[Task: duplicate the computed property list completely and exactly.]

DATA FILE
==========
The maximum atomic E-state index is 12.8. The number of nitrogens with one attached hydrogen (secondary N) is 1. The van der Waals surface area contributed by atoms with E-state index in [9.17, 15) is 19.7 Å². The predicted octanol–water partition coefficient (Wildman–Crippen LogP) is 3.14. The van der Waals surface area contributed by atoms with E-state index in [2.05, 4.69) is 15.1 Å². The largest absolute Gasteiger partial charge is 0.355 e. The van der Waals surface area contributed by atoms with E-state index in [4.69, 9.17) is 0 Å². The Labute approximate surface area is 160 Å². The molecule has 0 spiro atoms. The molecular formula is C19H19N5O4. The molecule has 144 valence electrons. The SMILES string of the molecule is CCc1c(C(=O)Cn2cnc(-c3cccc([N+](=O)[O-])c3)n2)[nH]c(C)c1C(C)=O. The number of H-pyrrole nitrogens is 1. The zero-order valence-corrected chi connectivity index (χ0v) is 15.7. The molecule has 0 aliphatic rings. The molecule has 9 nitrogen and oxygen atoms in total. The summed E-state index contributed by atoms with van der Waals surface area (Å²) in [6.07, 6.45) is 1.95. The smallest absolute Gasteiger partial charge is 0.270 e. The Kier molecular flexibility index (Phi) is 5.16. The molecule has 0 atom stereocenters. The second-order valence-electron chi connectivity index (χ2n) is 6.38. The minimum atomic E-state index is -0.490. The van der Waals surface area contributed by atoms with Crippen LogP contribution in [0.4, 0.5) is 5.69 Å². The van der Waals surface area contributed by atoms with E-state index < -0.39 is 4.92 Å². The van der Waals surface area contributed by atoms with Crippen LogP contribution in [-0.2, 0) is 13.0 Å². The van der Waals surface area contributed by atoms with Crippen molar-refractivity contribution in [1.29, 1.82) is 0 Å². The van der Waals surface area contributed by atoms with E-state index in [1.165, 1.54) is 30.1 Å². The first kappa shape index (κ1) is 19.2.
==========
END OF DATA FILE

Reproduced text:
The maximum atomic E-state index is 12.8. The number of nitrogens with one attached hydrogen (secondary N) is 1. The van der Waals surface area contributed by atoms with E-state index in [9.17, 15) is 19.7 Å². The predicted octanol–water partition coefficient (Wildman–Crippen LogP) is 3.14. The van der Waals surface area contributed by atoms with E-state index in [2.05, 4.69) is 15.1 Å². The largest absolute Gasteiger partial charge is 0.355 e. The van der Waals surface area contributed by atoms with E-state index in [4.69, 9.17) is 0 Å². The Labute approximate surface area is 160 Å². The molecule has 0 spiro atoms. The molecular formula is C19H19N5O4. The molecule has 144 valence electrons. The SMILES string of the molecule is CCc1c(C(=O)Cn2cnc(-c3cccc([N+](=O)[O-])c3)n2)[nH]c(C)c1C(C)=O. The number of H-pyrrole nitrogens is 1. The zero-order valence-corrected chi connectivity index (χ0v) is 15.7. The molecule has 0 aliphatic rings. The molecule has 9 nitrogen and oxygen atoms in total. The summed E-state index contributed by atoms with van der Waals surface area (Å²) in [6.07, 6.45) is 1.95. The smallest absolute Gasteiger partial charge is 0.270 e. The Kier molecular flexibility index (Phi) is 5.16. The molecule has 0 atom stereocenters. The second-order valence-electron chi connectivity index (χ2n) is 6.38. The minimum atomic E-state index is -0.490. The van der Waals surface area contributed by atoms with Crippen LogP contribution in [0.4, 0.5) is 5.69 Å². The van der Waals surface area contributed by atoms with E-state index < -0.39 is 4.92 Å². The van der Waals surface area contributed by atoms with Crippen LogP contribution in [-0.2, 0) is 13.0 Å². The van der Waals surface area contributed by atoms with Crippen molar-refractivity contribution in [1.29, 1.82) is 0 Å². The van der Waals surface area contributed by atoms with E-state index in [1.165, 1.54) is 30.1 Å². The first kappa shape index (κ1) is 19.2.